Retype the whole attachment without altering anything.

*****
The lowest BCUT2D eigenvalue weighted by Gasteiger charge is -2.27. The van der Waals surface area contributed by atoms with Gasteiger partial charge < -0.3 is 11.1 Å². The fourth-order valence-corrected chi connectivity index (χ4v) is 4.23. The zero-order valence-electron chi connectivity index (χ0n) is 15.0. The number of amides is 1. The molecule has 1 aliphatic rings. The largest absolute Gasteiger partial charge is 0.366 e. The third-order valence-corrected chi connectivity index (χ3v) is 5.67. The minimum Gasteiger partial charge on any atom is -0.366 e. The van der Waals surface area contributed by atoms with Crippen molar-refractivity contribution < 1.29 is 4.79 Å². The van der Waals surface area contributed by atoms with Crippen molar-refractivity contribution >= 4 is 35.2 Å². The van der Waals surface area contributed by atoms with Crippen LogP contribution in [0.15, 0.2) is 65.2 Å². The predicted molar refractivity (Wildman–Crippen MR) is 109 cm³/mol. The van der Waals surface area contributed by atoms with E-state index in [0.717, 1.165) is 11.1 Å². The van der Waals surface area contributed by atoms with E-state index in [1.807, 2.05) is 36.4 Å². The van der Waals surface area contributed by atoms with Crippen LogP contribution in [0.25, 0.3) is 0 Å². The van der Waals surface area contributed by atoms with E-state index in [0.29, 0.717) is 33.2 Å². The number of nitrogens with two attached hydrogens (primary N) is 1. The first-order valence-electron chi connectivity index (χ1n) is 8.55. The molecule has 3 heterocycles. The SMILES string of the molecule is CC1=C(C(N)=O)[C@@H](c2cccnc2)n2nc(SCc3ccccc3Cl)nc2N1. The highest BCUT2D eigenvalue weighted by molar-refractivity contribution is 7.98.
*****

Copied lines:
The lowest BCUT2D eigenvalue weighted by Gasteiger charge is -2.27. The van der Waals surface area contributed by atoms with Gasteiger partial charge < -0.3 is 11.1 Å². The fourth-order valence-corrected chi connectivity index (χ4v) is 4.23. The zero-order valence-electron chi connectivity index (χ0n) is 15.0. The number of amides is 1. The molecule has 1 aliphatic rings. The largest absolute Gasteiger partial charge is 0.366 e. The third-order valence-corrected chi connectivity index (χ3v) is 5.67. The minimum Gasteiger partial charge on any atom is -0.366 e. The van der Waals surface area contributed by atoms with Crippen molar-refractivity contribution < 1.29 is 4.79 Å². The van der Waals surface area contributed by atoms with Crippen molar-refractivity contribution >= 4 is 35.2 Å². The van der Waals surface area contributed by atoms with Crippen LogP contribution in [0.15, 0.2) is 65.2 Å². The predicted molar refractivity (Wildman–Crippen MR) is 109 cm³/mol. The van der Waals surface area contributed by atoms with E-state index in [0.717, 1.165) is 11.1 Å². The van der Waals surface area contributed by atoms with E-state index in [1.807, 2.05) is 36.4 Å². The van der Waals surface area contributed by atoms with Crippen LogP contribution in [0.25, 0.3) is 0 Å². The van der Waals surface area contributed by atoms with E-state index in [0.29, 0.717) is 33.2 Å². The number of nitrogens with two attached hydrogens (primary N) is 1. The first-order valence-electron chi connectivity index (χ1n) is 8.55. The molecule has 3 heterocycles. The SMILES string of the molecule is CC1=C(C(N)=O)[C@@H](c2cccnc2)n2nc(SCc3ccccc3Cl)nc2N1. The highest BCUT2D eigenvalue weighted by molar-refractivity contribution is 7.98.